Herblock Looks at 1963: Fifty Years Ago in Editorial Cartoons
In 1963, during the third and final year of his presidency, John F. Kennedy (1917–1963) faced repeated opposition to his legislative initiatives. Republicans rebuffed his calls for a lasting peace and argued against the signing of a nuclear test ban treaty with the Soviet Union. When he wanted to offer tax cuts to reduce economic stagnation, Kennedy fought with his own political party in the Democrat-controlled Congress. His efforts to increase resources for schoolchildren and to protect the wilderness met with resistance from both political parties. Congress resisted most strongly, however, Kennedy’s attempts to improve the lives of African Americans.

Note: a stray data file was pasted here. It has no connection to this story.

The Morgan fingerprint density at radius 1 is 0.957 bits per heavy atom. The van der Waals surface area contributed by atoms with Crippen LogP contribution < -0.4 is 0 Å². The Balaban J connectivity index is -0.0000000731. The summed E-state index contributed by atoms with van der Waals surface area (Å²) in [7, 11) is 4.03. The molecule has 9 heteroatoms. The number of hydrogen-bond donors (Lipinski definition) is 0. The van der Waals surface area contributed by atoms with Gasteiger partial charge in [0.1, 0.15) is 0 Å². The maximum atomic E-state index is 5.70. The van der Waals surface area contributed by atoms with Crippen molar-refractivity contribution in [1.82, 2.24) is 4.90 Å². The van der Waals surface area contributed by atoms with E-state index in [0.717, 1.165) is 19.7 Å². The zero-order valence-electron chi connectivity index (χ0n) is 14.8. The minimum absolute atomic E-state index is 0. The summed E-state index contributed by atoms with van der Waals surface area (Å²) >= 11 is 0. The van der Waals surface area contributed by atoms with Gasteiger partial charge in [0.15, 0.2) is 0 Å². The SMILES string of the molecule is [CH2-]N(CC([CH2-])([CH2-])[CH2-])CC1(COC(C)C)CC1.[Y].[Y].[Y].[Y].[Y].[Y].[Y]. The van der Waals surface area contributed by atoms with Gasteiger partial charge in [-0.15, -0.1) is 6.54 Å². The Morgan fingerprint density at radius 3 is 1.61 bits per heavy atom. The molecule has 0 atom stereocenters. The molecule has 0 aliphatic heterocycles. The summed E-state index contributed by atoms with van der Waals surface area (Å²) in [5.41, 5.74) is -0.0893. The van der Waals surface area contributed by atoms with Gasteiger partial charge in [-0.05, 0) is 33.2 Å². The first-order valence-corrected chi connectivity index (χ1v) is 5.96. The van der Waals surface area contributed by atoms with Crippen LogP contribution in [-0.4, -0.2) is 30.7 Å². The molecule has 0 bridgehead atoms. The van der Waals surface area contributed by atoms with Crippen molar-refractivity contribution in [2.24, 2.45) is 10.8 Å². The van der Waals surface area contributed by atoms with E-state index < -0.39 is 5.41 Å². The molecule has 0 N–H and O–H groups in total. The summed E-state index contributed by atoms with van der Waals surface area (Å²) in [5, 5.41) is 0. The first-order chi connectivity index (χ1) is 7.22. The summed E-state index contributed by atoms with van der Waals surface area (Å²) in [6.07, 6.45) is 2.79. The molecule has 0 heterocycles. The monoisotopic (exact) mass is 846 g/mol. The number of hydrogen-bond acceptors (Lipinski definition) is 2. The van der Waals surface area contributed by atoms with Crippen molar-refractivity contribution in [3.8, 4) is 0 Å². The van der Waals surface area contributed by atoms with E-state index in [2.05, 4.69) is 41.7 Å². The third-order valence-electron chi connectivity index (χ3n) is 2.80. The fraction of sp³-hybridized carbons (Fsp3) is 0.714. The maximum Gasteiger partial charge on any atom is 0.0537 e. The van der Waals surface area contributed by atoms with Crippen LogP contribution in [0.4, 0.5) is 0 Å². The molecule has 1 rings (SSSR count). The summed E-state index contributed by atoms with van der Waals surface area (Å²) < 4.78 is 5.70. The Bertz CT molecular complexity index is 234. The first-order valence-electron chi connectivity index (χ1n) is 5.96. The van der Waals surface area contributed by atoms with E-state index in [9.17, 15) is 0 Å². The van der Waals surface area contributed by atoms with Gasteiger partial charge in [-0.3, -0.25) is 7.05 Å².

Herblock, the nationally syndicated editorial cartoonist for the Washington Post newspaper, had a front row seat on the Civil Rights Movement, which gained momentum through the March on Washington that took place on August 28, 1963. Emphasizing that the United States was built and maintained on documents that called for equality, he chastised whites who used violence to reinforce a second-class status for African Americans. Herblock insisted that progress depended on improvement for everyone.
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